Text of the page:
Should this be necessary? No, of course not. Rosewill should certainly address the issue. But, given the other pluses of the case, it's worth noting there is an easy work-around.
    Reply
  • ol1bit - Friday, January 25, 2013 - link

    Wow,

    I must have missed that info in the past. Interesting it is a New Egg brand.
    Reply
  • Mike89 - Friday, September 13, 2013 - link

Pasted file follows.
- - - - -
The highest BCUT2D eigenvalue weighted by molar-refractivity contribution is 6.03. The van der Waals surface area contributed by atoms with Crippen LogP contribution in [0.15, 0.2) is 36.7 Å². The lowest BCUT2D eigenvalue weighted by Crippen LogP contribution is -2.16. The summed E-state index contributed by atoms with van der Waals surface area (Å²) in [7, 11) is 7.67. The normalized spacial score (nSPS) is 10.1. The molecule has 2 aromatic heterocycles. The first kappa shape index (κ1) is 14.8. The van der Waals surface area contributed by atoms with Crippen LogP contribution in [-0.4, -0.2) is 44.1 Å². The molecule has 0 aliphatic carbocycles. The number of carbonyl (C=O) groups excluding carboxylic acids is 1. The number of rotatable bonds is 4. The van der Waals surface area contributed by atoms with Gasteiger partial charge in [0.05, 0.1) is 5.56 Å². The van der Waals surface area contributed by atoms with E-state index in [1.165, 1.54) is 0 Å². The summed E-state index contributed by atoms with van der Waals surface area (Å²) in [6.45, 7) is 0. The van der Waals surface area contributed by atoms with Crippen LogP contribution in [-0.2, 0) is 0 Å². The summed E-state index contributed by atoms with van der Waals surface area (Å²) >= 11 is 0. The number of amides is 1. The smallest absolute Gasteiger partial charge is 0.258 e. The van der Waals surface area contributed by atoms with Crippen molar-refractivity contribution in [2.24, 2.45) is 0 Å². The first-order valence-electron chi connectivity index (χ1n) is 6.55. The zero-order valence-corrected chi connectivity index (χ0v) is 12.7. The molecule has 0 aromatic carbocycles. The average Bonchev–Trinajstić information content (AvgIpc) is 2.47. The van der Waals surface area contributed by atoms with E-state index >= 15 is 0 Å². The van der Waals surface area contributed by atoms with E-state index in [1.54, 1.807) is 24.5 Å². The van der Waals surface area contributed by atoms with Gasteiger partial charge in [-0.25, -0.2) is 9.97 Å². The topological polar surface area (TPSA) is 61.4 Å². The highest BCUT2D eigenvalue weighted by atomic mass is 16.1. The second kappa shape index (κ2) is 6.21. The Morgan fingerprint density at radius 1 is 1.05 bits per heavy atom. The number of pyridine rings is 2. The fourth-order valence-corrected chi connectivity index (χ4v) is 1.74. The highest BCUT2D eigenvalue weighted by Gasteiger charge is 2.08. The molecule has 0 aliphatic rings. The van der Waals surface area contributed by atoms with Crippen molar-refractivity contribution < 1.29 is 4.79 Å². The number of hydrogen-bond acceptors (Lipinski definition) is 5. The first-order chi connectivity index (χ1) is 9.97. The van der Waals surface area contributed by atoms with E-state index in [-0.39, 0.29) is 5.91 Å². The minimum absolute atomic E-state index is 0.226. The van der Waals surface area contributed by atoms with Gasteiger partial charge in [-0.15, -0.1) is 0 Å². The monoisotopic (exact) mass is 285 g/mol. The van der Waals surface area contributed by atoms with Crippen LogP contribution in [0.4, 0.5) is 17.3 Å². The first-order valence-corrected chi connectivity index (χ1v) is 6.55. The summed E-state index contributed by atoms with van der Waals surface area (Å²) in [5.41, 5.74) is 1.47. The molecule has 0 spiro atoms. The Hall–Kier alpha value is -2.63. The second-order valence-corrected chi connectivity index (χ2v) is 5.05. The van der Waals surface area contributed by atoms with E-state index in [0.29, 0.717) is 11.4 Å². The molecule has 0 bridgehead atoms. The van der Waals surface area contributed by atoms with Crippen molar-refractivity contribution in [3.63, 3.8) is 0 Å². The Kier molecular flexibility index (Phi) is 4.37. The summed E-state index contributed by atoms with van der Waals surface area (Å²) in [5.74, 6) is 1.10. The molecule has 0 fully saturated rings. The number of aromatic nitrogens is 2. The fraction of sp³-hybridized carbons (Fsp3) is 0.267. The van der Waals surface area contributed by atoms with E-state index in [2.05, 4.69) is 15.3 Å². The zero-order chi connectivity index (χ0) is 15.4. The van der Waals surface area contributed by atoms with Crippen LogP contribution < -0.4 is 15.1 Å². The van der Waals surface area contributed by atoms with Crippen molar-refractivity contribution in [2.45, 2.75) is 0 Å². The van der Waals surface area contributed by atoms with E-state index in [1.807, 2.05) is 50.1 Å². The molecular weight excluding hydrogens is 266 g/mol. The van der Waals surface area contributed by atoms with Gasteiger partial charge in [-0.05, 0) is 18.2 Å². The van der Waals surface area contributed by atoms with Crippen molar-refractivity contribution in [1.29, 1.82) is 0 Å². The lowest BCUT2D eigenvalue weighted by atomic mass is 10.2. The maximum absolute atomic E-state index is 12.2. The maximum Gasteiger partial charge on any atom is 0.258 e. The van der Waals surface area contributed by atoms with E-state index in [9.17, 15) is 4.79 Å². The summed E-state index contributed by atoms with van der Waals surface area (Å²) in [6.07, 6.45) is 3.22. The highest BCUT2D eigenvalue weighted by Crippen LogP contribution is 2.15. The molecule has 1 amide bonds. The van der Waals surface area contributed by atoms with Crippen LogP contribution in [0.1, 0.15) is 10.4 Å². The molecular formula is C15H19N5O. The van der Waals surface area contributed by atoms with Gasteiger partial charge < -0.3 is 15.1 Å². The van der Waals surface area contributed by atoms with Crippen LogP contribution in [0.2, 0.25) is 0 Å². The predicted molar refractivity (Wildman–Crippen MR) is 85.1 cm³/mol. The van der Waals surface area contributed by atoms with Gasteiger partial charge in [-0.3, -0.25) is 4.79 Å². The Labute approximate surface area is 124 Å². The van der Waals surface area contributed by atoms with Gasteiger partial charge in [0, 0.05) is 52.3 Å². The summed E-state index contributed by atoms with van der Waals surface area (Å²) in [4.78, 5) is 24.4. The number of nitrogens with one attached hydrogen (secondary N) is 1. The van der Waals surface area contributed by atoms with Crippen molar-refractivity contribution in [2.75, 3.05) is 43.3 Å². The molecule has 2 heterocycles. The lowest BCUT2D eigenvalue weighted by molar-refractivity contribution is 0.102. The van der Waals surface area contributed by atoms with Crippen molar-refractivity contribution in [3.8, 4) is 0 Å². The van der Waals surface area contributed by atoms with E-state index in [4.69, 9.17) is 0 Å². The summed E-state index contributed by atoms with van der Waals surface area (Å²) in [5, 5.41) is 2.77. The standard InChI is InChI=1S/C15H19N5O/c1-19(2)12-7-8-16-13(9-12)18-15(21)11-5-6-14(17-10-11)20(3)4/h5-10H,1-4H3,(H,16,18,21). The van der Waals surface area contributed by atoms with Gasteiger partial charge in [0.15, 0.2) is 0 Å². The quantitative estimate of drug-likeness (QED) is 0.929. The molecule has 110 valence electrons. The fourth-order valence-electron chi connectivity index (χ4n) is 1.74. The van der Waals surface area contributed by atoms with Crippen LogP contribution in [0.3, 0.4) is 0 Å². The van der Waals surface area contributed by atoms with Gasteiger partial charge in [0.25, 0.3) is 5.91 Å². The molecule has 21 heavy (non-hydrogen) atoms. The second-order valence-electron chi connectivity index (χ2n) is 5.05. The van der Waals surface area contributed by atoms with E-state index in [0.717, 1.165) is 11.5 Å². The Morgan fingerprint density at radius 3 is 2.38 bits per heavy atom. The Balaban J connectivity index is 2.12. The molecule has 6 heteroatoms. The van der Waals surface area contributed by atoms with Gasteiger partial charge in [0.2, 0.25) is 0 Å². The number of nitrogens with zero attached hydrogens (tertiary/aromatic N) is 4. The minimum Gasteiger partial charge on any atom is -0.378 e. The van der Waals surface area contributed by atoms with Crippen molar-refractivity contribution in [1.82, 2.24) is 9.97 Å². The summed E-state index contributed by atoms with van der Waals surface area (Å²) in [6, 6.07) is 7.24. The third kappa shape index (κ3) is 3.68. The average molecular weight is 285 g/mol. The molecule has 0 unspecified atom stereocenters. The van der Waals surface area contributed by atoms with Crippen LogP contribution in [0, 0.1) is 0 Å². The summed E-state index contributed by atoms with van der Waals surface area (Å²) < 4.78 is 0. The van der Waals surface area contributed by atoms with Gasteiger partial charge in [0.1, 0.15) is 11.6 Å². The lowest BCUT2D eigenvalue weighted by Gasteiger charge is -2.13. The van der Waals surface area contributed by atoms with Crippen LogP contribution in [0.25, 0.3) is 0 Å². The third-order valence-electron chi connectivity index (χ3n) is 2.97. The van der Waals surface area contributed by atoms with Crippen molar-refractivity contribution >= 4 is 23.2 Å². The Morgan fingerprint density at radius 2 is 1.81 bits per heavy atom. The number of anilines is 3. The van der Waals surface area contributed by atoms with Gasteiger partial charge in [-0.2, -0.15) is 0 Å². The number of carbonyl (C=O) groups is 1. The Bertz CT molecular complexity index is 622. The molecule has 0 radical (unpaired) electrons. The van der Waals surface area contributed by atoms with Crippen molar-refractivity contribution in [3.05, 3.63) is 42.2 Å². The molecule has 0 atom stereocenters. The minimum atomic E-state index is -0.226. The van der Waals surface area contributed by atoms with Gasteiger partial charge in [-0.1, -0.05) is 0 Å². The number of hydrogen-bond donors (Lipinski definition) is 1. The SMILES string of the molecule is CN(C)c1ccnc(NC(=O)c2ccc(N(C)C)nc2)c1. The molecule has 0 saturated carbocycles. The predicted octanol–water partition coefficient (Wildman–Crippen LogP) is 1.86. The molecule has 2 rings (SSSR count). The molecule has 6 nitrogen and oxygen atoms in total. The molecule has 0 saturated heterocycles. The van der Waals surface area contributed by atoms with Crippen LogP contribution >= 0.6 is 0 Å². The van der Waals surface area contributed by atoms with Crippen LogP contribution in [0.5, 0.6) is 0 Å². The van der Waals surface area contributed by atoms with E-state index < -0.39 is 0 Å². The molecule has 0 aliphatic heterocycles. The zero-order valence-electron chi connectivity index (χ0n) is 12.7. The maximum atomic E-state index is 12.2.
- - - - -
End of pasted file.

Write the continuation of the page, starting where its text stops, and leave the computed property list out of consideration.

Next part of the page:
Looks like a pretty nice case to me. The way the sides connect are no issue to me, I've had a lot of them and they are no problem to open and close (I think the reviewer made too big a deal out of that). What's attractive to me is the extended side and top for more room inside the case and I think it looks good. Another really good thing is all fan's are included. You hardly ever see that in any case even the expensive ones. Adding a fan controller would be a cheap and easy thing to do here. The price is about $100 now so I think it's a pretty good deal. I think the reviewer should spend less time on cooling comparisons and more on the case itself. This review didn't even pop off the front to show the fans. I personally could care less about cooling comparisons and skip them when I'm reading about a case. I mean with front, rear, side and top fans I already know what the airflow and cooling is going to be like. Thought this review could have been more thorough. Reply